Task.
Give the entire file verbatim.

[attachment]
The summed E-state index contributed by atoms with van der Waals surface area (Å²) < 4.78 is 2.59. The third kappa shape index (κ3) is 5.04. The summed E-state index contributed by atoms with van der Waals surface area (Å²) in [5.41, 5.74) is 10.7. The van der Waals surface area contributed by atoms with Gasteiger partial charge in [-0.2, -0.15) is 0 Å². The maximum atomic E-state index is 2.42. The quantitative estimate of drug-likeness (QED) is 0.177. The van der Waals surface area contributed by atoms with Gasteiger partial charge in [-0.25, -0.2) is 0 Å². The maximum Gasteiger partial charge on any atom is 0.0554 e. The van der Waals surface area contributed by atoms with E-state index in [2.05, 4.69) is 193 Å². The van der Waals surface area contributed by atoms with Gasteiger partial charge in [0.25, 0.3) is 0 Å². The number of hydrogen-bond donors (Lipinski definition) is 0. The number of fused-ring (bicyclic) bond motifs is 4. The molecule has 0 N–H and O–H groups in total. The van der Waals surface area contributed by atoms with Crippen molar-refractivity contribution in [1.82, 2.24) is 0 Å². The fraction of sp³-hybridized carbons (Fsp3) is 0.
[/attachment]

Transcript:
The summed E-state index contributed by atoms with van der Waals surface area (Å²) < 4.78 is 2.59. The third kappa shape index (κ3) is 5.04. The summed E-state index contributed by atoms with van der Waals surface area (Å²) in [5.41, 5.74) is 10.7. The van der Waals surface area contributed by atoms with Gasteiger partial charge in [-0.2, -0.15) is 0 Å². The maximum atomic E-state index is 2.42. The quantitative estimate of drug-likeness (QED) is 0.177. The van der Waals surface area contributed by atoms with Gasteiger partial charge in [-0.25, -0.2) is 0 Å². The maximum Gasteiger partial charge on any atom is 0.0554 e. The van der Waals surface area contributed by atoms with E-state index in [2.05, 4.69) is 193 Å². The van der Waals surface area contributed by atoms with Gasteiger partial charge in [0.25, 0.3) is 0 Å². The number of hydrogen-bond donors (Lipinski definition) is 0. The number of fused-ring (bicyclic) bond motifs is 4. The molecule has 0 N–H and O–H groups in total. The van der Waals surface area contributed by atoms with Crippen molar-refractivity contribution in [1.82, 2.24) is 0 Å². The fraction of sp³-hybridized carbons (Fsp3) is 0.